All posts tagged: Independent People

My Thirty Greatest Books

Thirty Years, Thirty Books

At the moment of typing this, I realize that I’m spending my last couple of hours as a twenty-something hacking at my book shelves and sorting through my memory for my greatest books. I haven’t read a lot yet, but I already have my small personal canon. There are the random books of my childhood, the limited choices in high school, the varied selections in college, and the hordes of them all in the last decade. And before I realize it, I’m already thirty. Actually, the realization has not yet hit me hard (should it?). I look at my shelves and wonder at the space that I could have emptied had I not been a reader. But no, I’m happy to be a reader. I selected my list of greatest books based on my Goodreads ratings and on how important they are to me at multiple points in my life. If you are a keen reader of my blog, I think you will have a pretty good idea on what most of these books are. …

Thirteen Translations

Quarterly Rhapsody: Translated Books

I almost forgot my quarterly feature, which is a post where I ramble about book-related stuff. Previous topics that I discussed in Quarterly Rhapsody, if you are interested, are: why I blog about books, how I rate my books, following book lists, planning the books to be read, and signed books. So for the third quarter of the year, let’s talk about books translated into other languages. This topic has been bothering me for the past couple of weeks, and we have two books to blame: Les Miserables by Victor Hugo and The Tin Drum by Gunter Grass. For the first book, I have this unquenchable desire to immediately read the translation by Lee Fahnestock and Norman MacAfee, but unfortunately, I couldn’t find a copy. As for the second book, I was going to start reading Ralph Manheim’s translation when by some accident, I found out that he made some omissions from the original text. I put it back on my shelf and asked the local book stores if they have the Breon Mitchell translation …

Independent People by Halldór Laxness

Of sheep, lungworm, coffee, and poetry, and God, and a lot, lot more – Independent People by Halldór Laxness

For some time now, I’ve been itching to write something about this wonderful, funny, lyrical, all-encompassing book. And now that I have a few moments to devote on it, I realize that I cannot put into words my love for this. The only thing that I can do is to keep shoving this to people with whom I share the similar taste in books. But really, how can I justify the magnificence of this masterpiece if all I could tell them is that this book is all about sheep? It’s about farmers discussing and debating the different aspects of sheep farming while drinking coffee. It’s about them figuring out how to get rid of lungworm from the flock while discussing a little politics here and there. It’s about them worrying about the coming winter and hoping that their sheep will survive. And oh, it’s about the fierce battle of the unwavering independent spirits of a father and daughter. It’s a war waged between these two independent people. And I’d like to do a little background. Bjartur of …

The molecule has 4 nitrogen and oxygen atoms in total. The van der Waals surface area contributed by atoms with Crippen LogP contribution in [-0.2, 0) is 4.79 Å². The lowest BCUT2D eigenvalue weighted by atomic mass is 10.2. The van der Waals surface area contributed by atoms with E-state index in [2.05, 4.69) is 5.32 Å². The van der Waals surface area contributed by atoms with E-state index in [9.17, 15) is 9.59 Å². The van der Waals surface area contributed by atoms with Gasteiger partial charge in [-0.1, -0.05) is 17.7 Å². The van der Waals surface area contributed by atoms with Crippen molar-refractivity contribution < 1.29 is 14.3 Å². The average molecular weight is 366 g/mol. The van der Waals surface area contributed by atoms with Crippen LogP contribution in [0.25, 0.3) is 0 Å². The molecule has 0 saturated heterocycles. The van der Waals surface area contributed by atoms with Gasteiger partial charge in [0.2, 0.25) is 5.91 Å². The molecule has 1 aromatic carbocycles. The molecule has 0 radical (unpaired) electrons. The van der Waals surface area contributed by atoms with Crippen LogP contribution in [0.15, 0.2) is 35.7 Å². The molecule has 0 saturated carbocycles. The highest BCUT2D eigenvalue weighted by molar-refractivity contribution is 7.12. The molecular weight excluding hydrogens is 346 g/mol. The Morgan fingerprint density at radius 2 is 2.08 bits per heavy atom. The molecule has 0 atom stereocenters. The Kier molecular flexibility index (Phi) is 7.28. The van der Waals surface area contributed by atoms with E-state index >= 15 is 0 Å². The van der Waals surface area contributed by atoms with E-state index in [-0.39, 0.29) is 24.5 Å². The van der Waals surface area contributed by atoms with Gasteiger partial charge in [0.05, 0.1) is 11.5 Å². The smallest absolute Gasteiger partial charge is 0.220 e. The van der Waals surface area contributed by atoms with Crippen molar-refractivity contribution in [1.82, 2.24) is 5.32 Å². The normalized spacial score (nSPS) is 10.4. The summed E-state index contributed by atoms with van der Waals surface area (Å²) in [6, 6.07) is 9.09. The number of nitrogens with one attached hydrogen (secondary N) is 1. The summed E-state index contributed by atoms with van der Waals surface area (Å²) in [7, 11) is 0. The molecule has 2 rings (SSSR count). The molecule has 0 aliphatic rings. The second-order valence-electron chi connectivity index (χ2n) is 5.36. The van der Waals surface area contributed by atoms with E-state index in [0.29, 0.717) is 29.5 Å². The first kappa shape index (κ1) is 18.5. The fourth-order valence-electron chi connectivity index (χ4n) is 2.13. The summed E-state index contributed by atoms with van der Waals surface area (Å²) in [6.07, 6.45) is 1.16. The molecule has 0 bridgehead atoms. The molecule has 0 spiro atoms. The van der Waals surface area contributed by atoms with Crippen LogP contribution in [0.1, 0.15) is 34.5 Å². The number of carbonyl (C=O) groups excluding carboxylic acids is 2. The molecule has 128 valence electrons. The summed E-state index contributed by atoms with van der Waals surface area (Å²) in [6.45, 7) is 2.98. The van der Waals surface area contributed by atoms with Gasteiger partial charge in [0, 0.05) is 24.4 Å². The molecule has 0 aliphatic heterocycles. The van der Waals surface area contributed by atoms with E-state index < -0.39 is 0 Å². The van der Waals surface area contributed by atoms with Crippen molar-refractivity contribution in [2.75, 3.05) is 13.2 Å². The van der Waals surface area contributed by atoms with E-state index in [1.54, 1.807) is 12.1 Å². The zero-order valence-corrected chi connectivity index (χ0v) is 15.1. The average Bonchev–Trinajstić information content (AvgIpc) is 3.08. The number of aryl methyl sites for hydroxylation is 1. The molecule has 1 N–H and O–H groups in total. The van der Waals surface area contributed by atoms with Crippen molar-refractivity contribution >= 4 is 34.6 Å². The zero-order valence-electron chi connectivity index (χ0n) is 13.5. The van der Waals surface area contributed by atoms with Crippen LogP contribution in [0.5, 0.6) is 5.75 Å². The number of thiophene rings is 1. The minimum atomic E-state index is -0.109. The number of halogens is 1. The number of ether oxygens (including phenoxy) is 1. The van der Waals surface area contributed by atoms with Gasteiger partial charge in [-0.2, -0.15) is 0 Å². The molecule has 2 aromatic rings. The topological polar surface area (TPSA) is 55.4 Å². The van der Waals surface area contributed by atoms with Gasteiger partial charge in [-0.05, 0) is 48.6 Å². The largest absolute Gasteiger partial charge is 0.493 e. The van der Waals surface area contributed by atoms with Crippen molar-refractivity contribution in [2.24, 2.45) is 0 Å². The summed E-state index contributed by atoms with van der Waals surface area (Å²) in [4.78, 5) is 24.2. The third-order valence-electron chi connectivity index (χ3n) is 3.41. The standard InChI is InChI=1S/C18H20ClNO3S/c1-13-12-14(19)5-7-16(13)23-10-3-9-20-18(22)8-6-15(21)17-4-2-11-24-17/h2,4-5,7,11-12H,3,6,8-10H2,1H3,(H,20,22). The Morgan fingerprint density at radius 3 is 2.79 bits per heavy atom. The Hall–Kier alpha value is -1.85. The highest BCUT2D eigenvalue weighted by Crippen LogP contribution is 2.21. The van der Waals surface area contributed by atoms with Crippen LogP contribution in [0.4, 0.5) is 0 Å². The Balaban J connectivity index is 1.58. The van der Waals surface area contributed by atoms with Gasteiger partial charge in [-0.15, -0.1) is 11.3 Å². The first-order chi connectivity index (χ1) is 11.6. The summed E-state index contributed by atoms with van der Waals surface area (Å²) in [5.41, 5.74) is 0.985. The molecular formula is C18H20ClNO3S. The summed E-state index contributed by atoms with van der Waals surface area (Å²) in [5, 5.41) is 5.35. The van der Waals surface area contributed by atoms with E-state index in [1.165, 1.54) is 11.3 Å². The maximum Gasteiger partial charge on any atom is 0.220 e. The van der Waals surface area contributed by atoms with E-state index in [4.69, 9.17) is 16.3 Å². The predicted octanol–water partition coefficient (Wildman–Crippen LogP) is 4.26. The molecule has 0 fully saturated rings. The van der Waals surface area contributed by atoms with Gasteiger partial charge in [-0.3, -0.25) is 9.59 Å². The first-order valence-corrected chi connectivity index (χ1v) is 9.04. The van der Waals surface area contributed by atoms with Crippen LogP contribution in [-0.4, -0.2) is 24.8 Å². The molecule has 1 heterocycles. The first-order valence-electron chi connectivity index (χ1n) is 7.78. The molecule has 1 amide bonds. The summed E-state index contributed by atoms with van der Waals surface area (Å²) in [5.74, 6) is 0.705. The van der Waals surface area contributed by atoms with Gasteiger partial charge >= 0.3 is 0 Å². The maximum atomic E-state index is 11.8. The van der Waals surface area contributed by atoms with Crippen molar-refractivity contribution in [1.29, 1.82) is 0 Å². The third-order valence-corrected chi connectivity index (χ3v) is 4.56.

Best of 2011

The Best And The Worst Reads Of 2011

Again, I am taking a break from the weekly book write-up to sort of honor the best books that I have read this year. There are already a lot of book blogs with similar posts, and I am tempted to pattern my best and worst list from some. I chose not to because I know I would never finish this post. So what I did is that I thought of a pseudo-award for each book included in my list. Let me just state for the record that 2011 is the most voracious reading year in my life. Ever. Hurrah! That’s 52 books, if you want to know, which is more or less one book a week. I hope to do an encore next year. Or even beat this record. Below is the list of books that I gave five stars, in alphabetical order. They are 12, so I might as well call them The 12 Books of 2011. Titles with an asterisk (*) are books that are in my Top 5. Without further ado here …

Independent People – Halldór Laxness

Date Started: March 15, 2011. 3:30 AM. Just read the introduction and the first chapter of the first part of the first book. Having a hard time reading the Icelandic names. Looks promising, but I am a little intimidated. After reading War And Peace, I thought I could take on all the books hurled at me. Well, not really. And oh, I so love the book cover! (Image courtesy of

Independent People – Halldór Laxness

Who bought it: Me. I am back to the book hoarder that I used to be. What is it: It should be an Icelandic novel. I saw the name Bjartur. Reminds me of Bjork. When: February 8, 2011 Where: Books for Less – SM Mall of Asia Why: I went to this mall to have my copy of War And Peace replaced. It was lacking around 50 pages. While waiting for the bookstore staff to get a hold of those people in their enigmatic warehouse, I went around the mall. I found this secondhand bookstore. I saw the book under a stack. I pulled it out. It’s written by a Nobel laureate. I fell in love with the cover. I winced a little, but I still bought it. It’s a good thing I did because when I went back to the other bookstore to get my new copy of War And Peace, I was told to wait until Friday. How much: Php 248.00 (Image courtesy of